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If you've ever hung around a hair salon long enough to end up with irritated eyes and a bit of a cough, you probably already know that hydrogen peroxide infusions aren't a good idea. Still, there are people who say it can cure chronic Lyme Disease.

Alternative medicine can sometimes prove to be a life-saver and life-improver, particularly for people who do not have access to modern medicine. It also, however, has a dark and dangerous underbelly in which you'll find people willing to sell you just about anything with the instruction to put it on or in your body. 

The effects of Lyme Disease can be devastating, and there's a whole army of people who think they are battling the signs of chronic Lyme Disease. If you're one of them and you're absolutely desperate for answers and cures, you may just be tempted to try intravenous infusions of hydrogen peroxide. 

Spoiler alert: it isn't safe. 

A Note About Chronic Lyme Disease

Lyme Disease is a tick-borne bacterial infection caused by Borrelia burgdorferi. If you think that anyone who is diagnosed — by a medical doctor or any alternative practitioner — with chronic Lyme Disease will necessarily display evidence of the presence of this bacterium, you'd possess a good dose of common sense. You would also be wrong. The working definition of chronic Lyme Disease proposed by the International Lyme and Associated Diseases Society is, for instance:

"...persistent symptomatologies including fatigue, cognitive dysfunction, headaches, sleep disturbance and other neurologic features, such as demyelinating disease, peripheral neuropathy and sometimes motor neuron disease, neuropsychiatric presentations, cardiac presentations (including electrical conduction delays and dilated cardiomyopathy), and musculoskeletal problems." [1]

Because the term "chronic Lyme Disease" is applied, by various individuals and organizations, to a wide variety of people...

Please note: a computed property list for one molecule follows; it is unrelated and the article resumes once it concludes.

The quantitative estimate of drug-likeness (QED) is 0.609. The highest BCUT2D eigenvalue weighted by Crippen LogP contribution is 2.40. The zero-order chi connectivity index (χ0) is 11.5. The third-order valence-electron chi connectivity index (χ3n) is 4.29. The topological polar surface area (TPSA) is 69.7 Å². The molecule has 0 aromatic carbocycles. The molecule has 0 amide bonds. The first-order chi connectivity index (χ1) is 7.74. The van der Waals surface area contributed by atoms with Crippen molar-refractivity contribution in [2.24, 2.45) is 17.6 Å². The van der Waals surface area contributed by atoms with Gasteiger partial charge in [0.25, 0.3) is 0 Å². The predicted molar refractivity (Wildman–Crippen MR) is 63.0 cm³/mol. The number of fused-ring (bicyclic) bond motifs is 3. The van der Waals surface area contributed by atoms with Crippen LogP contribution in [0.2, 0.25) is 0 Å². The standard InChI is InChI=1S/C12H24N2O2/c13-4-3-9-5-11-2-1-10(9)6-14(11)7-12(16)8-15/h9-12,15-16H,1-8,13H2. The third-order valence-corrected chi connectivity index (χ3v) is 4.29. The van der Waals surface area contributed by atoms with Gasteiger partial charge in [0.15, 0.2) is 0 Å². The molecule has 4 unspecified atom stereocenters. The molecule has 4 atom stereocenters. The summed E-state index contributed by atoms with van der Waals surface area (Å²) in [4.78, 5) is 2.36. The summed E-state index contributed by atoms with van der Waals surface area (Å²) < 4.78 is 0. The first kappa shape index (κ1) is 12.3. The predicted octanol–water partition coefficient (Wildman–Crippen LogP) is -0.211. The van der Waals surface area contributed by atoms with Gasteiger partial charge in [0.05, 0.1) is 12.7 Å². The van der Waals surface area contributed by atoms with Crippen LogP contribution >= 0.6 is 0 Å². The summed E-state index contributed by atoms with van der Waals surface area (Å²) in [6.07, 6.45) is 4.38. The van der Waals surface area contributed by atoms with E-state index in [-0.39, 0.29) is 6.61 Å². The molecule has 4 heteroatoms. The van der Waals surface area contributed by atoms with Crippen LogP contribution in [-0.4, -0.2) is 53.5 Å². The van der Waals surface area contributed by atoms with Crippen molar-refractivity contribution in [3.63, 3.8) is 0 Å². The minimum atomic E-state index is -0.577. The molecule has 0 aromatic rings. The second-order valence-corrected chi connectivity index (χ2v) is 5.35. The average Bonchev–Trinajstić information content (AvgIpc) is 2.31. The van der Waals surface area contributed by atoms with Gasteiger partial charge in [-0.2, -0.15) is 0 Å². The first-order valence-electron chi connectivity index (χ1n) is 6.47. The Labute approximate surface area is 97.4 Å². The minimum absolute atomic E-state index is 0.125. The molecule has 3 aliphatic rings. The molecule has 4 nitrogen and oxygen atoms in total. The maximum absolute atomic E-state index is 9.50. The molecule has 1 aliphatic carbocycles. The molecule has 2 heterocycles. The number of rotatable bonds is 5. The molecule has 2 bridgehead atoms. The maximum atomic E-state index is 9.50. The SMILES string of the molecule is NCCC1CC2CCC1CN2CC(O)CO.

• some of whom might have untreated Lyme Disease
  • others of which may have post-treatment Lyme Disease syndrome
  • and yet others who simply have some or all of the symptoms above caused by other things in the complete absence of a Lyme diagnosis

...it practically has no meaning at all. We're still using it here, because people in all these situations may seek out dangerous alternative therapies for chronic Lyme Disease. Though the Centers for Disease Control and Prevention warn against them [2], these so-called remedies may seem like a great idea if you're desperate for a cure. 

Dangerous Alternative Therapies For Chronic Lyme Disease You Should Stay Away From

Experiments with long-term courses of antibiotics have been conducted on people with post-treatment Lyme Disease and found ineffective [2], and even, in some cases, deadly [3]. Stranger unproven alternative therapies for so-called chronic Lyme Disease have been and are still being marketed, however. The authors of one study used the same medium you'll likely use as a suspected chronic Lyme Disease patient — the internet — to find out what's out there, and the "treatments" they found include those that fall into the following broad categories [4]:

  1. Energy and radiation: UV light, photon therapy, saunas, and other related therapies. 
  2. Chelation: Colloidal silver, Bismuth, removing amalgam fillings, mercury chelation, and related therapies. 
  3. Nutritional supplements including garlic, fish oil, turmeric, and numerous others.
  4. Pharmacological and "biological" therapies advocated by some include some medications meant for entirely different purposes, as well as "lovely things" like drinking your own urine and voluntarily being stung by bees. Oh, did we mention drinking bleach? No thanks. 

A fifth category is oxygen-based therapies for chronic Lyme Disease, which can involve hyperbaric oxygen, ozone, and hydrogen peroxide. The fact that hyperbaric oxygen has actually indeed been found to hold some promise [5] may lead you to think that this whole category deserves a closer look. Is the intravenous administration of hydrogen peroxide actually a good idea?

Why Would You Want To Put Hydrogen Peroxide Into Your Veins?

Hydrogen peroxide is an oxidizing agent used, among other things, as a topical anti-infective for wounds and as a bleach. It's used in the process of food preservative in some food products and has not been found to be carcinogenic, but it can still really irritate your eyes, cause respiratory symptoms, and give you bad skin rashes if you are in close contact with it. If ingested, you can expect things like vomiting, foaming at the mouth, and pulmonary aspiration, as well as burns in the digestive tract. [6]

Intravenously, it can have catastrophic results. Also claimed, by some, to be a cure for cancer and AIDS, people have died from hydrogen peroxide poisoning after its intravenous administration [7]. It's no wonder, then, that the Infectious Diseases Society of America put hydrogen peroxide on a list of "treatments" that should never be used to treat Lyme Disease [8]!

If you are seeing an actual medical doctor who is fine with administering this so-called treatment, run. Intravenous hydrogen peroxide — no matter how pure and low-strength it's claimed to be — is not a legitimate treatment for Lyme Disease, chronic or otherwise. 

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